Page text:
AUGUSTA – Maine’s Board of Environmental Protection voted unanimously Thursday to approve new permit standards for two mills and a hydroelectric dam on the Androscoggin River.
The citizen board approved a more restrictive wastewater discharge level for the Verso mill in Jay and increased the amount of oxygen to be injected into the river by the mill, as well as the NewPage mill and Florida Power and Light Company’s hydroelectric dam.
“This is a historic moment and we look forward to the future,” Virginia Plummer, chairwoman of the BEP, said during Thursday’s meeting.
David Littell, commissioner of the state Department of Environmental Protection, agreed.
“This is a big step forward for the Androscoggin River,” he said.
The board’s decision marks a conclusion of sorts for the set of permits that have been under appeal since September 2005, when they were issued.
Critics on both sides of the issue have indicated they are considering appealing the decision.
“It’s not a dead issue,” said Nick Bennett, spokesman for the Natural Resources Council of Maine. “We aren’t sure yet if we are going to appeal this or not.”>/p>
The NRCM, a nonprofit environmental advocacy group, believes the permits approved by the BEP are too weak to improve the water quality of the Androscoggin, according to Bennett.
Bill Cohen, spokesman for Verso Paper, said the company was also looking at further legal action.
“We’d like to avoid an appeal but we have to take a step back and evaluate what our approach will be,” Cohen said.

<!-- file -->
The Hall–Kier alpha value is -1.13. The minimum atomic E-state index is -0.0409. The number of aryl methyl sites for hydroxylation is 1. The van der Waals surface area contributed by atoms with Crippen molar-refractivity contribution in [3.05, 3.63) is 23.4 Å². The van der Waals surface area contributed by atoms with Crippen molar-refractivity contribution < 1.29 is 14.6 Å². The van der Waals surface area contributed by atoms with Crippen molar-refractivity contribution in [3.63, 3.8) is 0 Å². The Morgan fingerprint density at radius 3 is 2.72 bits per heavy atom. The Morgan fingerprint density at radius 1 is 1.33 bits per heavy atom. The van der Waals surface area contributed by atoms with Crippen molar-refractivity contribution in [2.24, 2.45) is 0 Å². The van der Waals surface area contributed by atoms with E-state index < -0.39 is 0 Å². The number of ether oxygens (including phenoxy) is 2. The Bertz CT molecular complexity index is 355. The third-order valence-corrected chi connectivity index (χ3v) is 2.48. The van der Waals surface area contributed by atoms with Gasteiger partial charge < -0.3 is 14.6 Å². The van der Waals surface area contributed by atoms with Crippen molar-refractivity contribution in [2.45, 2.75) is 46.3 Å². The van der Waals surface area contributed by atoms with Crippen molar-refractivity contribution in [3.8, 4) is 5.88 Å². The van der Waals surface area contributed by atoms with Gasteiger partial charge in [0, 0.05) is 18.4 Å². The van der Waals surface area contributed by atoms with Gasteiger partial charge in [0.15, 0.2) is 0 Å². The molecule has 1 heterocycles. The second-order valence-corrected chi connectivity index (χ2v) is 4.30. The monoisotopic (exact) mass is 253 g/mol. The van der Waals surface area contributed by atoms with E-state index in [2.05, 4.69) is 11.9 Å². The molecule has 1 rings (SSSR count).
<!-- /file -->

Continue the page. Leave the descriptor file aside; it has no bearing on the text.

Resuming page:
Cohen said the new requirements will cost Verso “millions” of dollars to comply with, but resisted making a specific estimate.
“It’s just hard to predict,” he said.
Littell said he was aware that both environmentalists and mill advocates are disappointed with the permits.
“This has been an extraordinarily polarizing process,” he said. “But our job is to protect the resources of the state, not make people happy. These permits are more restrictive and if they are complied with, the water quality will improve.”
When asked when the Androscoggin would likely satisfy the water quality standards outlined by its current “C” classification, Littell said it depended on how the river responds to the changes.
“The DEP will continue to monitor the river,” he said. “We can’t give specifics, but if we don’t see improvement, a second (oxygen) bubbler will be added in 2010.”
The BEP voted on the permits immediately after they denied a motion of objection made by Verso.
The paper company alleged part of the information used to determine the stricter discharge limits was not introduced into the public record and therefore escaped their analysis. A DEP staff member responded with testimony that pointed out where the information was located in the public record, and had been, since 2005.
The newly approved permits are retroactive to 2005, when they were originally issued, and are valid for five years. In 2010, new permits will be needed for the mills and dam to continue operating.